IN THE presidential campaign, a new threshold in church-state relations was crossed when Catholic bishops threatened to exclude Senator John Kerry from the Eucharist because of his support for Roe v. Wade. The Senate Judiciary Committee is now fully justified in asking these bishops whether the same threats would apply to Supreme Court nominee Judge Roberts, if he were to vote to uphold Roe v. Wade.
The bishops have made this question legitimate because Americans no longer know whether a Catholic judge can hear abortion cases without an automatic conflict of interest.
Asking the bishops to testify would be healthy. If they rescinded the threats made against Kerry, then Roberts would feel free to make his decision without the appearance of a conflict of interest, and Catholic politicians who support Roe v. Wade would gain renewed confidence in their advocacy. If the bishops repeated or confirmed their threats, the Senate Judiciary Committee should draft legislation calling for the automatic recusal of Catholic judges from cases citing Roe v. Wade as a precedent.
That’s right. The author of the article Christopher Morris is advocating a law be passed to automatically mandate the recusal of a judge based solely on his religious beliefs.
Actually, this opens up some marvelous opportunities for legislative mischief aimed at miscreant judges. Imagine being able to bar minority judges from ruling on civil rights cases. Or white judges from ruling on reverse discrimination cases. Or women judges from ruling on gender equality cases. Or Quaker judges from ruling on death penalty cases.
While we’re at it, why don’t we make Catholic judges sew a great big red “C” on their cloak and make them clean the Supreme Court bathrooms?
A little too much hyperbole for you this early in the morning? Try not to choke on your danish when reading this:
One would think Catholic judges would want such a measure in place as a means of honoring their own convictions. That this proposal will no doubt be controversial should not be a reason for failing to pursue it: Political advocacy by religious organizations is on the rise and will only become stronger. If the subject is ducked this time by the Senate Judiciary Committee, it will only come up later in a more aggravated form.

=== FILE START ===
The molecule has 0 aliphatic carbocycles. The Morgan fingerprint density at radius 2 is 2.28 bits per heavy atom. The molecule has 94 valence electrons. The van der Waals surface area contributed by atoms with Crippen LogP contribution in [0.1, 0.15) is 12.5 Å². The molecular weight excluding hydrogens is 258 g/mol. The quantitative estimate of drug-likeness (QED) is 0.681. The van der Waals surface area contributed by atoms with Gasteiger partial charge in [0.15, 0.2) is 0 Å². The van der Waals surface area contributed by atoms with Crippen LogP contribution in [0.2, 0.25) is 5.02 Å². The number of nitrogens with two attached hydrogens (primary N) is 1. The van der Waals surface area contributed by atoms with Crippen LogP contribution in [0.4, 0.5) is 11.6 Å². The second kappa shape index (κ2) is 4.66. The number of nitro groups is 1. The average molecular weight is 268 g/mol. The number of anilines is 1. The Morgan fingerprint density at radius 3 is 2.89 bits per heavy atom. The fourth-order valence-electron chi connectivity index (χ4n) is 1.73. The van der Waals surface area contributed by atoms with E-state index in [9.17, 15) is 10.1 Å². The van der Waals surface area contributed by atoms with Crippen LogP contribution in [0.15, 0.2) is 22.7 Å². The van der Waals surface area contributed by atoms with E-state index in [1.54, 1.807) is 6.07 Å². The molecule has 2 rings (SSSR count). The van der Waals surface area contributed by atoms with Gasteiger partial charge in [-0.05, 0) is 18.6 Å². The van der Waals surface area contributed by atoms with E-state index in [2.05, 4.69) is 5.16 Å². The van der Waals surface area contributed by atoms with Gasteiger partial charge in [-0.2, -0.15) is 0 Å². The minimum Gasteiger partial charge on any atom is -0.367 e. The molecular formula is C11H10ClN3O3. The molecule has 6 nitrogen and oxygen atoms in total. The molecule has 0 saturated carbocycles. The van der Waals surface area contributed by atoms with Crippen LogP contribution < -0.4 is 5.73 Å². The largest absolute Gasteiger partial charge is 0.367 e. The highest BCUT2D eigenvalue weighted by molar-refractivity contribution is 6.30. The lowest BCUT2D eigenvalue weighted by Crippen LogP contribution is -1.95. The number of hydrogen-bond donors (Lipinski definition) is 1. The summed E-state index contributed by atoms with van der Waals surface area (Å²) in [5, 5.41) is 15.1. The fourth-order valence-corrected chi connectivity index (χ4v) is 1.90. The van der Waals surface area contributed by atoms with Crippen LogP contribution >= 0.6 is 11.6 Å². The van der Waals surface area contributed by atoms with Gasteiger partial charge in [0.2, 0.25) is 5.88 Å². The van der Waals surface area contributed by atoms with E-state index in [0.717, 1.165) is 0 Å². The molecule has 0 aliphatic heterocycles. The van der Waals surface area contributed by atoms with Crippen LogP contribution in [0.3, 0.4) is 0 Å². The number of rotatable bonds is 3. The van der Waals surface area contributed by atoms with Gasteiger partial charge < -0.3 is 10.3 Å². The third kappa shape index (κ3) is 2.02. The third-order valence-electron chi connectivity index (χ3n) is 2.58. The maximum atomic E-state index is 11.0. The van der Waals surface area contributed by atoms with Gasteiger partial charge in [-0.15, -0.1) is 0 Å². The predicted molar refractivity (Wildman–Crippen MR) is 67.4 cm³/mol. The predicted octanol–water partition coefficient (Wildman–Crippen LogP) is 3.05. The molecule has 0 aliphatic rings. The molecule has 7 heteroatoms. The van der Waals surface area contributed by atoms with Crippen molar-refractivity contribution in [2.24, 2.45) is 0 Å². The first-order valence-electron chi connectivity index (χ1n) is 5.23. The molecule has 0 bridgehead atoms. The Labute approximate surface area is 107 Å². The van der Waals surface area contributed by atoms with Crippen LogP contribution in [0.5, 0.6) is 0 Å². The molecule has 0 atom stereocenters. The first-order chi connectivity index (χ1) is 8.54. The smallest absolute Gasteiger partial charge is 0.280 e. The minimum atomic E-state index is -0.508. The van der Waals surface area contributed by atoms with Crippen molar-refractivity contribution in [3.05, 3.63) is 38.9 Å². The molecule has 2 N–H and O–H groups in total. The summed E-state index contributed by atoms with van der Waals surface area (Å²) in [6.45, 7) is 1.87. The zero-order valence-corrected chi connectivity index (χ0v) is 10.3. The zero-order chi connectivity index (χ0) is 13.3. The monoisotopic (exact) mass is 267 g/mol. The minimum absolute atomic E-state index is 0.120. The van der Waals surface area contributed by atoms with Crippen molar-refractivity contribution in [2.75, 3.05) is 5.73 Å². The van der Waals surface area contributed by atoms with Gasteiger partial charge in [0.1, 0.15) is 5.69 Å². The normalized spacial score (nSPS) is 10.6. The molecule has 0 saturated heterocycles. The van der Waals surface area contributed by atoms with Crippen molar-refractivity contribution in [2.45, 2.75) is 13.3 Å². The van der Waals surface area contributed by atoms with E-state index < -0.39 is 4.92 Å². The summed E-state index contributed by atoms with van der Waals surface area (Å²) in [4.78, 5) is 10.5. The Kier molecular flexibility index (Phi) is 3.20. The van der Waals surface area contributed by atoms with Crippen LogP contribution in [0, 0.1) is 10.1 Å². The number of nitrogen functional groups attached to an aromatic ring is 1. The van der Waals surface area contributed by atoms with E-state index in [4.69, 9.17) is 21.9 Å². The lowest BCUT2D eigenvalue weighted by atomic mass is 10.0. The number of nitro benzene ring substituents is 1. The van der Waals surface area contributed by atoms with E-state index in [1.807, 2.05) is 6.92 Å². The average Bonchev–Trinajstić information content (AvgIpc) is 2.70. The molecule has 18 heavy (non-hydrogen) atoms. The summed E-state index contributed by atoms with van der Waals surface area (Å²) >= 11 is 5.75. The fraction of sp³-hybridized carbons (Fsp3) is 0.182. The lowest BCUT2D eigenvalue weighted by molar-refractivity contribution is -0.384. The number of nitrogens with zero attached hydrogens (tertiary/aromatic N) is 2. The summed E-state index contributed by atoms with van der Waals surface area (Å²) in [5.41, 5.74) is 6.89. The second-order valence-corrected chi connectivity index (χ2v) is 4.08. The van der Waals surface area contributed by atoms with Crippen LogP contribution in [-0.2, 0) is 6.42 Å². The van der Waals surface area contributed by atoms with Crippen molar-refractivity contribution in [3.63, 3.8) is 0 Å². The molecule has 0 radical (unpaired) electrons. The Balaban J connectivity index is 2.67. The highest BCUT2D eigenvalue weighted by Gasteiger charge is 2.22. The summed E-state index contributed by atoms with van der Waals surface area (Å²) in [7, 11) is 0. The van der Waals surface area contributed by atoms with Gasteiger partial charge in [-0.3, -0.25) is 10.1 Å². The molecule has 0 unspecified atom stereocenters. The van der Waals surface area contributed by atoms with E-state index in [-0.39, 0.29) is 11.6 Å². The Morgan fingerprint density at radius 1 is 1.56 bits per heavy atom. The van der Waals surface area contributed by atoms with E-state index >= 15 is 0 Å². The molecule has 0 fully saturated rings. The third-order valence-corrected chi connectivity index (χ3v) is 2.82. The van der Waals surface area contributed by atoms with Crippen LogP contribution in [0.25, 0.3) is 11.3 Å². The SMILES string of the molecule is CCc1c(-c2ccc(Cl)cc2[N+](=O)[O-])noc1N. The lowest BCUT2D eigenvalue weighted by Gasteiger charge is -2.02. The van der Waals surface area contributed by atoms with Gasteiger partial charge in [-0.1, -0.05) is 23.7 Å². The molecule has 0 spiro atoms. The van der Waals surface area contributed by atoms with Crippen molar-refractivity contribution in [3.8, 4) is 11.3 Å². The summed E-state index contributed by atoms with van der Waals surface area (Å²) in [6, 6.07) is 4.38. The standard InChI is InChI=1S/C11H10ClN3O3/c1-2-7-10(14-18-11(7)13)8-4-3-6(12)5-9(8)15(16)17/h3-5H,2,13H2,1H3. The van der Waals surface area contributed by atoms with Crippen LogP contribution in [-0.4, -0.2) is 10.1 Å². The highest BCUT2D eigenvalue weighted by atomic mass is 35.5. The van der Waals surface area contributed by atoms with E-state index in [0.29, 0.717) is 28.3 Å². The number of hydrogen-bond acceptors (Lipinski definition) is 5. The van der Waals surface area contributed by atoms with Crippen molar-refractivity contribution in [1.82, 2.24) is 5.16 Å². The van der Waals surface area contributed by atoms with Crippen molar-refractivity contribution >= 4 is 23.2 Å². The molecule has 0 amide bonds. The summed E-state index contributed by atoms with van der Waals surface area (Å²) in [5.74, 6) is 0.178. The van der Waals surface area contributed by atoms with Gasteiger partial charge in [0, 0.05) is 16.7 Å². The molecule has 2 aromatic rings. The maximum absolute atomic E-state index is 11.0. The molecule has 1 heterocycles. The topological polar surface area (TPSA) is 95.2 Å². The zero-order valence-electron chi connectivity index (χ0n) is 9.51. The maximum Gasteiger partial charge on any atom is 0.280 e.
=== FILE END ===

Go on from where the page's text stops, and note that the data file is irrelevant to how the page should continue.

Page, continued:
It’s time to have this dialog. Without it, the decisions of our highest court, already tainted by the Bush-Gore election, will increasingly be perceived as self-serving, political, and illegitimate.
I like Dale Frank’s take on this:
Why, you know I hadn’t thought about that before. But, while we’re on the subject, maybe Jews could be forced to wear yellow stars, so they can more easily identify their fellow co-religionists in public. I mean, you know, they’d feel so much more secure if they could look around in a crowd and see a fellow landsmann, wouldn’t they?
Please note that all decisions of the Court have been “tainted” for their defiance of the Democratic party in upholding state election law in Florida which was passed by state legislators who were voted in by the people of the State of Florida. It’s amazing that to this day, liberal partisans like Mr. Morris are still grumpy over the fact that the Supreme Court refused to nullify state law and dictate to the state of Florida how the people’s representatives should conduct the business of elections.
But, hey! Why let a little thing like, you know, the law stand in the way when there are Christians to be publicly gored:
In theory, the same Holy Spirit that made evangelicals born again could also move them to change a social or political view at any time. (In drafting mandatory recusal legislation, senators should probe the foundations of these beliefs and persuade themselves that evangelicals retained a meaningful, not just a technical, choice.) Inquiry into Judaism, Islam, and other religions should also focus on whether any of them make threats against members who hold particular views about abortion.
In other words, in order to see if our Christian judge “retained a meaningful, not just technical choice” in their ability to change their minds about Roe V Wade, we should delve deeply into their religious convictions by asking them all sorts of personal questions not related to their ability to carry out their duties as impartial jurists.
Mr. Morris is not a serious man. He is instead, in need of attention. I recommend his mommy come to his home in Vermont and deliver a few well aimed whaps to his backside and give him the love and consideration he so obviously missed out on as a child.
If it’s attention he seeks, Mr. Morris has got it. And perhaps a little history lesson is in order for Mr. Morris and anyone else who seeks to revive religious litmus tests for any issue and for any public servant whose personal beliefs may conflict with the law.